Ok so I’ve had several clients that have bought books from those so called real estate investing gurus and they’ve asked about this strategy numerous times so I’m going to tell you how I feel about it. I don’t have very strong opinions when it comes to most real estate investing topics. If you ask me if you should flip houses, become a landlord, try wholesaling or stick to REITs, I’ll shrug and say, “Well, that depends.” Then I’ll walk you through the pros & cons of each. If you ask me if you should buy rentals in stable vs. shaky neighborhoods, I’ll tell you that it depends on your goals and risk tolerance. But I’m a fundamentalist on the issue of credit cards. I firmly believe that if you can’t pay a credit card in full, immediately, on the same day that you make a purchase — DON’T USE IT!
Close your eyes and Imagine: You’re a beginner real estate investor. You want to flip a house for the first time. You don’t have much money. Someone recommends that you get a Home Depot or Lowe’s credit card, which offers 0-percent financing for 12 months, and use that credit card to fund the material purchase costs for your flips. What little cash you have can be used to pay for labor (and/or your own sweat equity can be used for labor). You’ll presumably sell the house within a few months, use the profits to pay off the credit card before a single penny of interest is due, and pocket a decent payout, as well.
Should you do it? In my humble opinion: ABSO-FREAKING-LUTUELY NOT!!!
Why? I can explain my stance in one word: RISK!!!
You hope everything goes according to plan. You hope that your labor and material costs are close to the amount you estimated. You hope you don’t find any nasty surprises. You hope the city inspector doesn’t throw a wrench in your plans. You hope you can sell the house in the amount of time you estimated, for the amount of money that you estimated. Oh, you know that not everything goes according to plan. So you made conservative estimates. You tacked a 20 percent margin of error onto the material and labor costs. You pinned a 10 percent margin of error onto the after-repair value. And you hope that those margins of error are sufficient.But hope cannot defeat the reality of risk. ANYTHING could happen that might derail your plans. The city could condemn your property. A major flood could rip through it and insurance could refuse to pay for the damage.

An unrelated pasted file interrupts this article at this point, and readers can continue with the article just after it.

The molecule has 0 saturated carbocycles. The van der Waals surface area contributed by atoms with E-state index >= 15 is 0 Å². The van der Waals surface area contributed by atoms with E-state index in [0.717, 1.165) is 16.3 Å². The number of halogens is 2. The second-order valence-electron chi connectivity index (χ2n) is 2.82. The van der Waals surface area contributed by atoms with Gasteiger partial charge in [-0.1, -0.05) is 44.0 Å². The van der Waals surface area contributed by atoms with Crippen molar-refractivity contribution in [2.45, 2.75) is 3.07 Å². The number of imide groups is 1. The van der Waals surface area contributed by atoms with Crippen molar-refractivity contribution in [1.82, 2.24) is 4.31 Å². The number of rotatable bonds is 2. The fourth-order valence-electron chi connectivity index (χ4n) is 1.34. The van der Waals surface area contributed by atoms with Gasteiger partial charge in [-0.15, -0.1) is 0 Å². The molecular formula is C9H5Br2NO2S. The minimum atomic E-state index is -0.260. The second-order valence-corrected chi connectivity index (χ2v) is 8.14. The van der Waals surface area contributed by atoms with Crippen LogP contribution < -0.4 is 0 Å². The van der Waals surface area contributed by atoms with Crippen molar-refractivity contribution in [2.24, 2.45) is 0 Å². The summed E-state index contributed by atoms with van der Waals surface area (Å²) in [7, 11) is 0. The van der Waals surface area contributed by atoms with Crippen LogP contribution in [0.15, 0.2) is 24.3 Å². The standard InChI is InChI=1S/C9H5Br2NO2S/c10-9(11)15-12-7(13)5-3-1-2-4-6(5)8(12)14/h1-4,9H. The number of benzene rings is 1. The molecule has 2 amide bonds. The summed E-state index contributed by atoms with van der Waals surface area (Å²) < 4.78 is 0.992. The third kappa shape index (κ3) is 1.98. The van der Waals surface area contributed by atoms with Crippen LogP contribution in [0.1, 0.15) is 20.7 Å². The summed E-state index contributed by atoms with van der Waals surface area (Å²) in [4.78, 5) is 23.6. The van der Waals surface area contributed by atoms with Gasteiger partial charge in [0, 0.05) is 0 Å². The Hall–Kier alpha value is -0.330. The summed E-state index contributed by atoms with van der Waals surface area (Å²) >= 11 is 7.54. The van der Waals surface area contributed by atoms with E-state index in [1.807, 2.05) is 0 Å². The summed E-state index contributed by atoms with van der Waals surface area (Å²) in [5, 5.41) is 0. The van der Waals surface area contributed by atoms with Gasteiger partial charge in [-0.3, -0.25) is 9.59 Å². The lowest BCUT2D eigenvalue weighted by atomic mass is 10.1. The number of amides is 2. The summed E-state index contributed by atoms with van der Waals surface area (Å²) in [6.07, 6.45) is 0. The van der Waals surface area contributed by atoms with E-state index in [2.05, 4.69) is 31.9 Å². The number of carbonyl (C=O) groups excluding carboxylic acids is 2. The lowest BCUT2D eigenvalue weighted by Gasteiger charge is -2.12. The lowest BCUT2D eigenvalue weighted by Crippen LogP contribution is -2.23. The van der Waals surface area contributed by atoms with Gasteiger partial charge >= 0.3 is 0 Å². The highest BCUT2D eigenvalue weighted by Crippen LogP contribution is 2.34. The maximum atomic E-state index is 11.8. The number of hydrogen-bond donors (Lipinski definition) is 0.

If you’ve borrowed at reasonable interest rates, the fallout from risk-gone-wrong won’t be as bad. It’ll still be a setback, of course, but assuming you’ve leveraged wisely, it will be manageable. If you have tens of thousands in debt on a credit card which suddenly escalates into a 29 percent interest rate, though, you’ve dug yourself into the deepest pit of a hole that’s going to be excruciating to climb out of.
Bottom line: Don’t subject yourself to the risk of getting hit with crazy 20%-30% interest rates. It’s just not worth the risk.